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Antonio Janigro (cello)
The Rare Cello Recordings
rec. 1953-61
PROFIL PH20002 [4 CDs: 293 mins]

I’m struggling a bit with Profil’s retrospective approach. They trawl various source material and vary the number of discs in a box – ten discs for Michelangeli, van Cliburn and Joseph Keilberth and four for Gina Bachauer and, as here, Antonio Janigro. But that is more often than not reflective of how much these artists recorded, or how little. But beyond that question lies a deeper one. Who are these adventurously-priced sets for, and does the work selection make any kind of sense?

Given the almost non-existent track details, the prospective purchaser is on their own, so you’ll need a good online discography of the cellist/conductor of which, fortunately, there is one, though it doesn’t claim to be exhaustive. You will then need to sift the commercial legacy from the live material.

Taking the four discs one-by-one, the Haydn and Boccherini are live RAI broadcasts with Kempe conducting in the former and Franco Caracciolo in the latter. Both are ex-Archipel CD with restive audience noise more noticeable in the Haydn, solidly directed by Kempe. Janigro had already recorded the Haydn with Prohaska for Westminster and in neither case was he as effective as Bengtsson’s contemporaneous recording. Janigro is vigorous in the Boccherini, which he had recorded both for Westminster and for RCA. The elegant Mozart is from an Audite CD (Berlin, 1961). The Vivaldi Concerto is from 1958 I believe not the claimed 1961 and is RCA, though Decca-recorded, whilst the Corelli Concerto grosso must have been sourced from Audite’s excellent single disc devoted to his Berlin studio sessions of 1957-66. Corelli was a great strength of both cellist and his Zagreb Soloists.

Forgotten Records and Pristine Audio have rightly transferred Janigro’s recording of the Archduke Trio with Jean Fournier and Paul Badura-Skoda from 1952, not the following year as claimed. This is a thoroughly engaging, sensitive and marvelously characterised reading, full of touching detail and lithe folkloric moments, despite the work’s appellation. The only demerit is a rather dull, watery piano bass and that’s the fault of the original recording. There are two solid Beethoven Cello Sonata tapings from 1956 with the supportive Jan Natermann – ex the Jube label, recorded in Stuttgart. The Sachsen-Weimar/Bach/Kelemen concoction is movingly done with the Zagreb Soloists.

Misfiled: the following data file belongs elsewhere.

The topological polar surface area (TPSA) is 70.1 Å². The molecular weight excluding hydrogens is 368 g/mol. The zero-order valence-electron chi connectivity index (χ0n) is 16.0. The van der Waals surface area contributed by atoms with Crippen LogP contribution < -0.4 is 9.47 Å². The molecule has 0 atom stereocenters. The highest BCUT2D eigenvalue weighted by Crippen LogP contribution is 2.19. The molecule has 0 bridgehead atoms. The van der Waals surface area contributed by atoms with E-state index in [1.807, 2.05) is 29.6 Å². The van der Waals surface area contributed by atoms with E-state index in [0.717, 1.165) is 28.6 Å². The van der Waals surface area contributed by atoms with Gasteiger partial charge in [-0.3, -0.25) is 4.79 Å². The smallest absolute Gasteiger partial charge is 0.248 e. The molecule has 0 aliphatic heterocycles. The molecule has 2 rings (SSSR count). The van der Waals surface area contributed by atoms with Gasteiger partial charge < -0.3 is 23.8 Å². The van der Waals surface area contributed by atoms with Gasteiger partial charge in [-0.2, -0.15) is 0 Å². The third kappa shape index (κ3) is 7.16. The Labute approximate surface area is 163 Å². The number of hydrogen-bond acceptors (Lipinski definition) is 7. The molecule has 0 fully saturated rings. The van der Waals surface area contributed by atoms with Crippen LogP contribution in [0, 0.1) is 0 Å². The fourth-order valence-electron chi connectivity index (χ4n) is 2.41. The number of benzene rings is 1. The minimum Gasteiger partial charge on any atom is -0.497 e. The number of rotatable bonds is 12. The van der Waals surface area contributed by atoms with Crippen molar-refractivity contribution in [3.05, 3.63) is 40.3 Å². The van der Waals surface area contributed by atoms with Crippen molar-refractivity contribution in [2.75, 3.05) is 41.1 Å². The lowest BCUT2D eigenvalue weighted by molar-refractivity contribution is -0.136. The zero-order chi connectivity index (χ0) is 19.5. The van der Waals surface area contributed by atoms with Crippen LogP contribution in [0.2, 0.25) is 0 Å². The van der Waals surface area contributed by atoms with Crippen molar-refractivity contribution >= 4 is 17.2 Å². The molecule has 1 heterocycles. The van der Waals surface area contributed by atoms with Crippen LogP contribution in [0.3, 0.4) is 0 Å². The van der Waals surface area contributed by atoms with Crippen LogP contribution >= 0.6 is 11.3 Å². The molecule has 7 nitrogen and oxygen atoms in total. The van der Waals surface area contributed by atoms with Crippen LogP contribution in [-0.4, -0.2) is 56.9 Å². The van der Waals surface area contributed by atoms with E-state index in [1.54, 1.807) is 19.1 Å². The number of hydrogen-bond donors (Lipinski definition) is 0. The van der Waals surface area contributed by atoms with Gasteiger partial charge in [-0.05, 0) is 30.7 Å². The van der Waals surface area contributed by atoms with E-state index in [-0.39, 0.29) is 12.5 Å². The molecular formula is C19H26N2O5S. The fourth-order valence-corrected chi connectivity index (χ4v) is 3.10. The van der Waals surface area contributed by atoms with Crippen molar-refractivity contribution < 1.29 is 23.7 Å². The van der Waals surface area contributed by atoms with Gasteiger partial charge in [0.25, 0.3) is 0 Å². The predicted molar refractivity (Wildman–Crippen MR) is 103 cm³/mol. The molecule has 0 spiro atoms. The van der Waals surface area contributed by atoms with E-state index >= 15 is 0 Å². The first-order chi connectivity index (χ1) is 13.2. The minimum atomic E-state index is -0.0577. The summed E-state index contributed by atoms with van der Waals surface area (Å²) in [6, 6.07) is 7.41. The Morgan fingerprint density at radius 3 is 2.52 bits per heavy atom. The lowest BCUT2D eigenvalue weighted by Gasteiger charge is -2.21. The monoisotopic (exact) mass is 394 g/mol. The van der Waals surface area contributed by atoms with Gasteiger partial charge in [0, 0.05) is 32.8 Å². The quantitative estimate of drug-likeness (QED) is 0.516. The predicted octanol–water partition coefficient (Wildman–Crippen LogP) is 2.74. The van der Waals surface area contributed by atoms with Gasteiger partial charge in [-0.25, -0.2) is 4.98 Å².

Disc three presents the Dvořák Concerto which I have already reviewed in its Archipel guise (review) though Tahra released it too. I’ve never forgotten the Cologne orchestra’s horn principal who would assuredly not have wanted his playing immortalized for posterity. Everyone has an off day. Kelemen was a favourite composer/arranger for the soloists and Janigro, and his Concertante Improvisations for Strings (which is touching and beautifully played) and Hindemith’s Trauermusik both come from the Audite CD.

The final disc has Janigro playing Brahms’ E minor sonata with Jörg Demus from a studio with no obvious audience present. He made an LP recording with Badura-Skoda. The final piece is possibly the best-known Janigro performance of the entire set, Fritz Reiner’s Chicago recording of Don Quixote, one of the work’s classic recordings.

This last point leads on to matters of redundancy. If you happen to have the Audite, you have a good number of things here. Other labels, reputable or somewhat less so, have released much of the rest and everyone knows about the Reiner Strauss. And this itself leads me back to my opening thoughts. This is a hodge-podge of cello and ensemble and commercial and concert performances. It’s neither comprehensive nor is it consistent. To me it represents a scattershot trawl of Janigro and his soloists’ legacy, but it just might interest someone whose interest has been whetted but whose approach is more generously disposed to the laissez-aller.

Jonathan Woolf


Contents
Haydn: Cello Concerto No. 2 in D Major, Op. 101. Hob. VIIb:2 [25:48]
Orchestra Sinfonica di Roma della RAI/Rudolf Kempe
Mozart: Divertimento in B Flat Major, K. 137 "Salzburg Symphony No. 2" [9:13]
Zagreb Soloists
Boccherini: Cello Concerto No. 9 in B flat major, G482 [21:24]
Orchestra Alessandro Scarlatti di Napoli della RAI/Franco Caracciolo
Vivaldi: Violin Concerto in D Major, Op. 3 No. 9, RV 230 (Arr. for Cello & Orchestra) [10:47]
Zagreb Soloists
Corelli: Concerto grosso Op. 6 No. 4 in D major [8:21]
Zagreb Soloists/Gunhild Stappenbec
Beethoven: Piano Trio No. 7 in B Major, Op. 97 "Archduke"42:58£8.40
Paul Badura-Skoda (piano), Jean Fournier (violin)
Beethoven: Cello Sonata No. 3 in A major, Op. 69 [25:49]
Jan Natermann (piano)
Johann Ernst von Sachsen-Weimar: Concerto for Cello and String Orchestra; transcr., J S Bach - arr. Milko Kelemen [10:25]
Zagreb Soloists
Dvořák: Cello Concerto in B minor, Op. 104 [37:26]
Kölner Rundfunk-Sinfonieorchester/Erich Kleiber
Beethoven: Cello Sonata No. 4 in C major, Op. 102 No. 1 [13:54]
Jan Natermann (piano)
Kelemen: Concertante Improvisations for Strings [7:47]
Antonio Janigro (cello)
Zagreb Soloists
Hindemith: Trauermusik (version for Cello and Strings) [9:45]
Stefano Passaggio (viola)
Zagreb Soloists
Brahms: Cello Sonata No. 1 In E Minor, Op. 38 [26:33]
Jörg Demus (piano)
Strauss: Don Quixote, Op. 35 [43:00]
Milton Preves (viola), John Weicher (violin)/Chicago Symphony Orchestra/Fritz Reiner



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